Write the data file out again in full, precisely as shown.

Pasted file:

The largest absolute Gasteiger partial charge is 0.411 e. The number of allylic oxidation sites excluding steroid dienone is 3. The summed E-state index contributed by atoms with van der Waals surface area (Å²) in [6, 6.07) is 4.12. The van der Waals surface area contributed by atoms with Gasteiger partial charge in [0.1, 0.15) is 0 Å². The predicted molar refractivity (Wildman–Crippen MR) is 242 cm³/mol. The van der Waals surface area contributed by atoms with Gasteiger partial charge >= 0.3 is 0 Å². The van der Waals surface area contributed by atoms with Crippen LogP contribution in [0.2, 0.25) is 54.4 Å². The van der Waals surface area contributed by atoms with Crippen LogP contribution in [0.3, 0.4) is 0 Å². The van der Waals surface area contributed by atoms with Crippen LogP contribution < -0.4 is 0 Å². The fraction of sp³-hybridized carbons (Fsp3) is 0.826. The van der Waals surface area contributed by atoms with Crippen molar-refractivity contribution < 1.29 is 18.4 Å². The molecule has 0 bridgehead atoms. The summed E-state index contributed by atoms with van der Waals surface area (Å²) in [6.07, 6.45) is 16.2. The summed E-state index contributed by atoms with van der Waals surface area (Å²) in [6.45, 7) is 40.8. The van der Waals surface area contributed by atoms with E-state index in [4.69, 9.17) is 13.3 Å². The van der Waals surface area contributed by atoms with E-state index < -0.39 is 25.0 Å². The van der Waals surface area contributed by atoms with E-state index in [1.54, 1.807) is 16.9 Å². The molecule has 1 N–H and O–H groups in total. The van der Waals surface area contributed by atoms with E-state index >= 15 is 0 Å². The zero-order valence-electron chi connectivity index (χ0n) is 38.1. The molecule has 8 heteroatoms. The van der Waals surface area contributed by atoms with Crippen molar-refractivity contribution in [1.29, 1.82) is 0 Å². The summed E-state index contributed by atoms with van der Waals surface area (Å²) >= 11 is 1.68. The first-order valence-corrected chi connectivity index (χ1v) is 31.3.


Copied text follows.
The largest absolute Gasteiger partial charge is 0.411 e. The number of allylic oxidation sites excluding steroid dienone is 3. The summed E-state index contributed by atoms with van der Waals surface area (Å²) in [6, 6.07) is 4.12. The van der Waals surface area contributed by atoms with Gasteiger partial charge in [0.1, 0.15) is 0 Å². The predicted molar refractivity (Wildman–Crippen MR) is 242 cm³/mol. The van der Waals surface area contributed by atoms with Gasteiger partial charge >= 0.3 is 0 Å². The van der Waals surface area contributed by atoms with Crippen LogP contribution in [0.2, 0.25) is 54.4 Å². The van der Waals surface area contributed by atoms with Crippen LogP contribution in [0.3, 0.4) is 0 Å². The van der Waals surface area contributed by atoms with Crippen LogP contribution < -0.4 is 0 Å². The fraction of sp³-hybridized carbons (Fsp3) is 0.826. The van der Waals surface area contributed by atoms with Crippen molar-refractivity contribution < 1.29 is 18.4 Å². The molecule has 0 bridgehead atoms. The summed E-state index contributed by atoms with van der Waals surface area (Å²) in [6.07, 6.45) is 16.2. The summed E-state index contributed by atoms with van der Waals surface area (Å²) in [6.45, 7) is 40.8. The van der Waals surface area contributed by atoms with E-state index in [4.69, 9.17) is 13.3 Å². The van der Waals surface area contributed by atoms with E-state index < -0.39 is 25.0 Å². The van der Waals surface area contributed by atoms with E-state index in [1.54, 1.807) is 16.9 Å². The molecule has 1 N–H and O–H groups in total. The van der Waals surface area contributed by atoms with E-state index >= 15 is 0 Å². The zero-order valence-electron chi connectivity index (χ0n) is 38.1. The molecule has 8 heteroatoms. The van der Waals surface area contributed by atoms with Crippen molar-refractivity contribution in [1.29, 1.82) is 0 Å². The summed E-state index contributed by atoms with van der Waals surface area (Å²) >= 11 is 1.68. The first-order valence-corrected chi connectivity index (χ1v) is 31.3.